Three mills.. the House Mill, the Clock Mill… and another…

It’s strange how you discover places… Recently I wrote about how I discovered a friend I had been at school with many years ago.  When she let me know she was coming over to England to put her paintings into an exhibition in London with her brother and sister, I was very excited and we arranged to meet. She visited our home and we had a lovely day together, and then yesterday my daughter an I visited her exhibition.

I’ve seen lots of photos of her fabulous paintings, but photos and the real thing are no comparison! Her work, landscapes, domestic interiors, still lifes (or is it lives?) are just wonderful, and i very much enjoyed seeing her sister’s photos and her brother’s ceramics. It was a wonderful day, and a picnic lunch in the garden at the back of the gallery made the whole thing perfect.

Discovering places… the exhibition was held in a most interesting gallery in a two hundred and forty-year-old mill… not just a mill but a huge industrial mill for producing flour on a huge scale. Built in 1776, the House Mill is the world’s largest surviving tidal mill. It was built on the site of a much older mill, with foundations dating back to between 1380 and 1420.. It was called the House Mill because it was sited between two other houses… simple! There was a windmill also on the site, but it vanished halfway through the nineteenth century. Forty years after the House Mill, another mill was built opposite with a clock tower which gave the mill its name – and the fact there were three mills ensued fr obvious reason the place was called ‘Three Mills’;  the site was ideal for such operations with the River Thames giving reliable free power!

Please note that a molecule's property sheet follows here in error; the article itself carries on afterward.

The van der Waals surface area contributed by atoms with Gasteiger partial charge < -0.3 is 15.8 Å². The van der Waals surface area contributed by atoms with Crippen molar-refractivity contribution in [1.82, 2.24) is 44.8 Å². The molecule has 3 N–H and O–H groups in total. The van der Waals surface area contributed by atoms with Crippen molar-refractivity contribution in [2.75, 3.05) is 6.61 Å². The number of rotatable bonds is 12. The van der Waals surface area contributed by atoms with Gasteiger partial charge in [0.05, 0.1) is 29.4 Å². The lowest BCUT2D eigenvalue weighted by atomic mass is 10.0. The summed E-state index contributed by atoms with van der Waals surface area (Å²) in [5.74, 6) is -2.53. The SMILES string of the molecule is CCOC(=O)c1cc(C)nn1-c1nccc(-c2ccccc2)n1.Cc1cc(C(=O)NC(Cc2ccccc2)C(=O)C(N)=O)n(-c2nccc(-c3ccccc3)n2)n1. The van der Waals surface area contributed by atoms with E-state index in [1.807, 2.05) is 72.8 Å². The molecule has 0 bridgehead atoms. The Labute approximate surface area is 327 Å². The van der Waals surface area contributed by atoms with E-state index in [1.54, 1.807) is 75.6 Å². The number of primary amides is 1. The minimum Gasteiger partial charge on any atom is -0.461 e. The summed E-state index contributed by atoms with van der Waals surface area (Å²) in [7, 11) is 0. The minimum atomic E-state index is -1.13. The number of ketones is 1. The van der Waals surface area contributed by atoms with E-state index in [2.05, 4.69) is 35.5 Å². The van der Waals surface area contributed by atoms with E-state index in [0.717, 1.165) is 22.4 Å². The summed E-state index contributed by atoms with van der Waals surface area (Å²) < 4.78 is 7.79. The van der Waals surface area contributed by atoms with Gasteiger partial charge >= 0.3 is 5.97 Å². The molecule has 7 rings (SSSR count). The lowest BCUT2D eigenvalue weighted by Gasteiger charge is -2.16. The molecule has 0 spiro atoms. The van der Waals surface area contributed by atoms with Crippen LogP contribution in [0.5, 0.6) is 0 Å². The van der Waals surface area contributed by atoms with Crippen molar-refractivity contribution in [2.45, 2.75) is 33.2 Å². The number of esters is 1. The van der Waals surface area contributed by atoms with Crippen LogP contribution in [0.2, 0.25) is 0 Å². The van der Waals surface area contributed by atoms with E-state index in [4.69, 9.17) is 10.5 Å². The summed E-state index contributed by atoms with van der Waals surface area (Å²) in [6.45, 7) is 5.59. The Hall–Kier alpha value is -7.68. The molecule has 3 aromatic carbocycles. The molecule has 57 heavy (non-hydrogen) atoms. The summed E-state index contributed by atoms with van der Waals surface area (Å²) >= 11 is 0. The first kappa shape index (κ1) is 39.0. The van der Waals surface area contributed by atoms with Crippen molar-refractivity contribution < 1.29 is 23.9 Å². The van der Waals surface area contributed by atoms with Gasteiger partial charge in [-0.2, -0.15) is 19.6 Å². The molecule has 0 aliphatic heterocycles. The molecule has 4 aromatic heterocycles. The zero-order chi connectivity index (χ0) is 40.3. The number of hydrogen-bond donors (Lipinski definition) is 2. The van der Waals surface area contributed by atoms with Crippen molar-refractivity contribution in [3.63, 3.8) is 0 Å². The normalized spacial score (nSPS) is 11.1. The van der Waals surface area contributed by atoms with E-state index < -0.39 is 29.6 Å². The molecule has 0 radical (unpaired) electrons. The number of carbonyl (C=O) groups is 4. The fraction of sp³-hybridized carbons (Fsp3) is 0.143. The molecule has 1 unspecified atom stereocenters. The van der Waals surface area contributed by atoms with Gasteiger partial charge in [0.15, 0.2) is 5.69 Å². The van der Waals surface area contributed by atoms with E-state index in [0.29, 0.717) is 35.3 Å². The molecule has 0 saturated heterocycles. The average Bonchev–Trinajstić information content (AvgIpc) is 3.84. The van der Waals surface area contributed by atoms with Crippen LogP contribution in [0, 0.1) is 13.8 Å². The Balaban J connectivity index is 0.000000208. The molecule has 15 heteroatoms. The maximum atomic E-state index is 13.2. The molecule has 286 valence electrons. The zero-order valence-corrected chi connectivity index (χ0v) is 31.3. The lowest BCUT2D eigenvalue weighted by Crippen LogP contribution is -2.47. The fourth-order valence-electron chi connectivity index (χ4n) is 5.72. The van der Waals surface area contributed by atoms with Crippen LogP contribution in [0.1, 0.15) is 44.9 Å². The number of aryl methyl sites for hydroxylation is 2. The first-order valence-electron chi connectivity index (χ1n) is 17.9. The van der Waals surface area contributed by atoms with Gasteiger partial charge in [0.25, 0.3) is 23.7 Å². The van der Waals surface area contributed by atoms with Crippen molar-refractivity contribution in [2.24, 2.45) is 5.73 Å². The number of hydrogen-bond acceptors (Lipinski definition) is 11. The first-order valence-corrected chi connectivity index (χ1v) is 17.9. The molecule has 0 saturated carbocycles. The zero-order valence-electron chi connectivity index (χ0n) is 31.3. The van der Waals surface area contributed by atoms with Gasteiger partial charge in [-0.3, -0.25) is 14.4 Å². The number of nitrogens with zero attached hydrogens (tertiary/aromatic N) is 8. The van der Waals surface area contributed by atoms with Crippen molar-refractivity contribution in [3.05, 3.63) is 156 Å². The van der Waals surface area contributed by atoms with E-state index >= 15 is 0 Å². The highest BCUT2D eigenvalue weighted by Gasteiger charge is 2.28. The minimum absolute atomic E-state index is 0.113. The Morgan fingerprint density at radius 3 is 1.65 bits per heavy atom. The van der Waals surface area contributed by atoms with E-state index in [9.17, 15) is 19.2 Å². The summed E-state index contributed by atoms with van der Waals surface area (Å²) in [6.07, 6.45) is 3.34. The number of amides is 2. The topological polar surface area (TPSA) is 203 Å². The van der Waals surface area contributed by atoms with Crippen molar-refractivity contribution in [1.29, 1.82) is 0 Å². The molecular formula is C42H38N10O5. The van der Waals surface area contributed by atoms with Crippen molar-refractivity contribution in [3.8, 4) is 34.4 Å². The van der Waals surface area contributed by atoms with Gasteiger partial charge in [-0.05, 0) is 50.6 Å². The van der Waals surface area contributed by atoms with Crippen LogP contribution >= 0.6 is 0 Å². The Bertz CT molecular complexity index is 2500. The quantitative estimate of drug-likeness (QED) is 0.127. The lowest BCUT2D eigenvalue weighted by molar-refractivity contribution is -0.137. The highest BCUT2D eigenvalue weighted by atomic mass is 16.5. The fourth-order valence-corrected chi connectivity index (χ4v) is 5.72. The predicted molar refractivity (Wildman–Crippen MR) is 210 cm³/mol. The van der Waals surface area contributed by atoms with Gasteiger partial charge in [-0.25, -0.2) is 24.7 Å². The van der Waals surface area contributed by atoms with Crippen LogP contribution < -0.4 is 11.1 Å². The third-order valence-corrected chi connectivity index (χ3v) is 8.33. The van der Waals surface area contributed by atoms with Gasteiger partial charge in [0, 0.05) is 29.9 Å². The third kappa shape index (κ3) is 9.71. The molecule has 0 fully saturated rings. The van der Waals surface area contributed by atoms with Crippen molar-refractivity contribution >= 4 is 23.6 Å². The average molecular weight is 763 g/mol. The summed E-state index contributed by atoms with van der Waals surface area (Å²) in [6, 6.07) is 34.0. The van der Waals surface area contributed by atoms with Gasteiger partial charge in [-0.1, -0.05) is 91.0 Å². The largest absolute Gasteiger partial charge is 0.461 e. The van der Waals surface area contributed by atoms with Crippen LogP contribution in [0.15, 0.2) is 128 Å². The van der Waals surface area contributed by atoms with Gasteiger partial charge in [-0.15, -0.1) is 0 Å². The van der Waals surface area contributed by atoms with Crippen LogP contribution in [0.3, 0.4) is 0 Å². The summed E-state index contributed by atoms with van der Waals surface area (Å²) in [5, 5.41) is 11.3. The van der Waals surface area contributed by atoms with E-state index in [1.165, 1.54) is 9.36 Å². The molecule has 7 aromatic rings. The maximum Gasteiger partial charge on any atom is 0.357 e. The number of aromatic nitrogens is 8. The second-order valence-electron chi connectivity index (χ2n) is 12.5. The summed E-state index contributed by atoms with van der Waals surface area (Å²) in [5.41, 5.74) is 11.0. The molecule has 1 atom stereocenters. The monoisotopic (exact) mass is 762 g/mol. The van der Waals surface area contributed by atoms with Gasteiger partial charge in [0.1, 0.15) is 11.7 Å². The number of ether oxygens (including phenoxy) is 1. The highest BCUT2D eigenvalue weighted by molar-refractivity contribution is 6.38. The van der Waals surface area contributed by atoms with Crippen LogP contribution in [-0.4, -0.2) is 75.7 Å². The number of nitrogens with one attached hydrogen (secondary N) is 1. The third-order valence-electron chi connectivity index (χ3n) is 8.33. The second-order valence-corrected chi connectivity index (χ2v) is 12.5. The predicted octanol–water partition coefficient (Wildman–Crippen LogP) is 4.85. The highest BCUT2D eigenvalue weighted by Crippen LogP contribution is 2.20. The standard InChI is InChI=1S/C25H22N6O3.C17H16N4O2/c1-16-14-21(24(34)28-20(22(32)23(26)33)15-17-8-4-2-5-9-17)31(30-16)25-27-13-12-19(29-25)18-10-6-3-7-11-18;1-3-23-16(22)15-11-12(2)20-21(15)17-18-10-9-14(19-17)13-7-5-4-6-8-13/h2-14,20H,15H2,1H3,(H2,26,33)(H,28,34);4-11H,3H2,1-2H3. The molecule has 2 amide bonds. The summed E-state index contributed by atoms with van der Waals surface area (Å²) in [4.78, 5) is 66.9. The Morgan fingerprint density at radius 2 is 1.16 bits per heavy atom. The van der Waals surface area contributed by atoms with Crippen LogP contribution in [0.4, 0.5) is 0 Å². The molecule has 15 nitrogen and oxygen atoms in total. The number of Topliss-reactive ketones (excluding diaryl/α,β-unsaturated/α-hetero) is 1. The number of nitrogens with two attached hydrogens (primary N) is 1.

The Clock Mill


I didn’t realise until I looked it up, that the House Mill lies on an island in the River Lea, a tributary of the Thames, although I should have realised as we went there, that there was water at the front and at the back. Obviously milling grain for flour was the chief task – except when England’s security was at risk with the threatened invasion by the Spanish Armada in 1588, when a gunpowder mill was established. Another interesting part of its history was when it was used as  a gin distillery – with the popularity of gin again these days, the fashionable drink, maybe that’s another future plan! Milling stopped in 1941 at the House Mill, but continued at the Clock Mill  until 1952.

You may be too late for my friend’s exhibition, but the House Mill and Clock Mill will remain her for centuries to come… so plenty of time to visit!

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